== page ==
In their typical attention to detail, the Turbo has something “cool” to find at every turn. The carbon fork with a 15mm thru-axle was a nice touch, as is the high-end headlight, which is standard equipment. Giving some credence to the retail price would be the high-end Magura hydraulic disc brakes with nicely sculpted carbon brake levers.


The first thing we noticed about the Turbo is that, as the name implies, it is fast. Really fast. Okay, not freeway-speed fast, but fast enough that riding in the Turbo mode makes pedaling along at 28 mph relatively easy. The initial torque surge was actually enough to catch a few unsuspecting riders by surprise. What was also surprising was the level of physical workout we could get by trying to sustain that speed—don’t be fooled, there’s a reason these bikes are called “pedal assist.”
“For me,” the test rider said, “there is a pain scale when climbing. It starts with a little burn, elevates to my heart rate pounding, jumps to gasping for breath, and tops out at misery. The Turbo slices misery off the top, but leaves everything else.”
However, we also discovered a rather abrupt fall-off in the level of “assist” when we were in any mode other than Turbo. At full assist, the 50-pound bike feels “light” underneath you, but decrease the assist by even just one level and it suddenly feels like you’re pedaling a pro-level downhill mountain bike. Our best test came with a 200-pound rider on board who rode an 11-mile loop with 3000 feet of climbing. The ride took him 36 minutes to complete, and in the process, the battery dropped from 90 percent capacity to 20 percent, whereby he also realized that in a power-saving move, the Turbo mode ceased to kick in anymore.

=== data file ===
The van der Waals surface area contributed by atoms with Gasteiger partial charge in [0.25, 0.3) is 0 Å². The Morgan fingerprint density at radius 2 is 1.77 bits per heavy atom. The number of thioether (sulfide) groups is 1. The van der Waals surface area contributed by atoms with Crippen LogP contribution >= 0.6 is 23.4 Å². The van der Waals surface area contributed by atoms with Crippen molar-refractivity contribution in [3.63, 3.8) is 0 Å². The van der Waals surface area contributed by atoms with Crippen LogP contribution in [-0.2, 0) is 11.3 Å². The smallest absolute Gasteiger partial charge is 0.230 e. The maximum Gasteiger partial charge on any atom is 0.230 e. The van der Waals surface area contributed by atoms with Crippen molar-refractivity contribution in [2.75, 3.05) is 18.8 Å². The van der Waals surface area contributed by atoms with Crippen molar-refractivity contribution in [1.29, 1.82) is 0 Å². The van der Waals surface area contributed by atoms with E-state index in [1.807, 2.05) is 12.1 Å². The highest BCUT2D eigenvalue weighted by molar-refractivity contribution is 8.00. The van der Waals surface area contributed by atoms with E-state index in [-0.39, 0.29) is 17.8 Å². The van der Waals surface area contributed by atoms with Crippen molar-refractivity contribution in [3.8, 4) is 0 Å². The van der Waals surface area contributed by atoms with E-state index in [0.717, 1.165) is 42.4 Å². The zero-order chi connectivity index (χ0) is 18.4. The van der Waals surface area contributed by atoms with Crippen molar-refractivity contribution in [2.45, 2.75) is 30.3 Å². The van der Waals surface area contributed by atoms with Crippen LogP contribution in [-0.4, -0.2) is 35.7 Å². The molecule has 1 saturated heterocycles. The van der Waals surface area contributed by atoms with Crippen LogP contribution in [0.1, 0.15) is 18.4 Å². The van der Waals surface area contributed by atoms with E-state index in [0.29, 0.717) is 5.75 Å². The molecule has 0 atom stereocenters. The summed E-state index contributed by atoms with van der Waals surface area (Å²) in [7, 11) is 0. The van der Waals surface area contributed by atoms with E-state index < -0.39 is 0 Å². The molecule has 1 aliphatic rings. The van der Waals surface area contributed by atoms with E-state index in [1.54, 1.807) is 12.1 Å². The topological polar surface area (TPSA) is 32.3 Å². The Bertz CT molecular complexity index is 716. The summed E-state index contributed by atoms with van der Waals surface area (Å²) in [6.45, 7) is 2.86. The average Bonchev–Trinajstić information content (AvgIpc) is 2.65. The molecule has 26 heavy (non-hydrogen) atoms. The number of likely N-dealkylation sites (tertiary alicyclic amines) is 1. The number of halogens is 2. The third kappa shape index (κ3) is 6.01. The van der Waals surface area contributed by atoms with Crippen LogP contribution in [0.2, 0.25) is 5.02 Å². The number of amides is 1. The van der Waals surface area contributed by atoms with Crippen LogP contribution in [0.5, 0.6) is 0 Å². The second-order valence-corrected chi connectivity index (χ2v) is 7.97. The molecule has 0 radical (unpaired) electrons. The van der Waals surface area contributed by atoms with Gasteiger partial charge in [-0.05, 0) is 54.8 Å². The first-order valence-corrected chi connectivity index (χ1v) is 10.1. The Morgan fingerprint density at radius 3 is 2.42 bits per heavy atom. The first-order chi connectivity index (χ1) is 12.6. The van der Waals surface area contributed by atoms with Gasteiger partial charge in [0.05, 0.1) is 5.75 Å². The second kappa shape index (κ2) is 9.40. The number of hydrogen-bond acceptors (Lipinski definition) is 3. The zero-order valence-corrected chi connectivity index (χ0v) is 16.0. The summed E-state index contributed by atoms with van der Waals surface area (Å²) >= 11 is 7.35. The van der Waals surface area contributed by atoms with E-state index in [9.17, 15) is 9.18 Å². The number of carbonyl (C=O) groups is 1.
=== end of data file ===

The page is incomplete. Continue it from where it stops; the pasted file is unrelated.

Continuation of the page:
Underneath a more adept roadie, there was nothing but praise when it came to tackling a steep hill. “It didn’t feel like pedal assist,” he said. “It felt like divine intervention! I don’t know what I was expecting from this bike, but it wasn’t this. It was really fun to ride.”


On more than one occasion we heard people who were looking at the Turbo ask what type of person would spend $6000 for an electric assist bike. The irony, of course, was that these same people were aboard $6000 (and up) carbon bikes with no power assist! Specialized said they are selling well, and for 2014, there will be a blacked-out version joining the Ferrari Red model we tested.
Like all the pedal-assist e-bikes we tested, every regular, performance-oriented cyclist (whose daily commute was outside the range of the Turbo) who rode the Turbo came away impressed—and smiling from ear to ear. To a man, none felt there was a place for a $6000 e-bike in their own stable (they preferred to save the $6000 for their next pedal bike), but everyone knew who the bikes could be perfect for: the rider who just wanted to go somewhere, the rider who cares about the destination rather than the ride. For sure, e-bikes are perfect for commuters or anyone with a physical limitation. One test rider did make the smart observation: “I would rather they spent less on the bicycle parts and provided a second battery so I could ride to the coast, switch to the new battery and then ride home. www.specialized.com